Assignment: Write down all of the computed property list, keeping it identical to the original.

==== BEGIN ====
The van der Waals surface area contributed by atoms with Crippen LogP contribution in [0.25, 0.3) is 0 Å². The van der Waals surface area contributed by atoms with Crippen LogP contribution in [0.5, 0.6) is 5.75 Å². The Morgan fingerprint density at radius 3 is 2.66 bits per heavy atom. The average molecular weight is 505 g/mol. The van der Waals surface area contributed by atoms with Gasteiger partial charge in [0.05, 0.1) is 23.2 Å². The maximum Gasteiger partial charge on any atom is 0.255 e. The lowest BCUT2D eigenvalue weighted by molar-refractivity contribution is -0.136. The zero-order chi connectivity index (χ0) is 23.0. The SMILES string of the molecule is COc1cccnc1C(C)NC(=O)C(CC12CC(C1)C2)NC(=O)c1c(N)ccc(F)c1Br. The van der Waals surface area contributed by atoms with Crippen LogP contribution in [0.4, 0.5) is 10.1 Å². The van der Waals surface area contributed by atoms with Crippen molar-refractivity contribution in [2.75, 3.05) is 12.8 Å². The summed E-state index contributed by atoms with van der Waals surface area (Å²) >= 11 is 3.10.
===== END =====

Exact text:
The van der Waals surface area contributed by atoms with Crippen LogP contribution in [0.25, 0.3) is 0 Å². The van der Waals surface area contributed by atoms with Crippen LogP contribution in [0.5, 0.6) is 5.75 Å². The Morgan fingerprint density at radius 3 is 2.66 bits per heavy atom. The average molecular weight is 505 g/mol. The van der Waals surface area contributed by atoms with Gasteiger partial charge in [0.05, 0.1) is 23.2 Å². The maximum Gasteiger partial charge on any atom is 0.255 e. The lowest BCUT2D eigenvalue weighted by molar-refractivity contribution is -0.136. The zero-order chi connectivity index (χ0) is 23.0. The SMILES string of the molecule is COc1cccnc1C(C)NC(=O)C(CC12CC(C1)C2)NC(=O)c1c(N)ccc(F)c1Br. The van der Waals surface area contributed by atoms with Crippen LogP contribution in [0.4, 0.5) is 10.1 Å². The van der Waals surface area contributed by atoms with Crippen molar-refractivity contribution in [2.75, 3.05) is 12.8 Å². The summed E-state index contributed by atoms with van der Waals surface area (Å²) >= 11 is 3.10.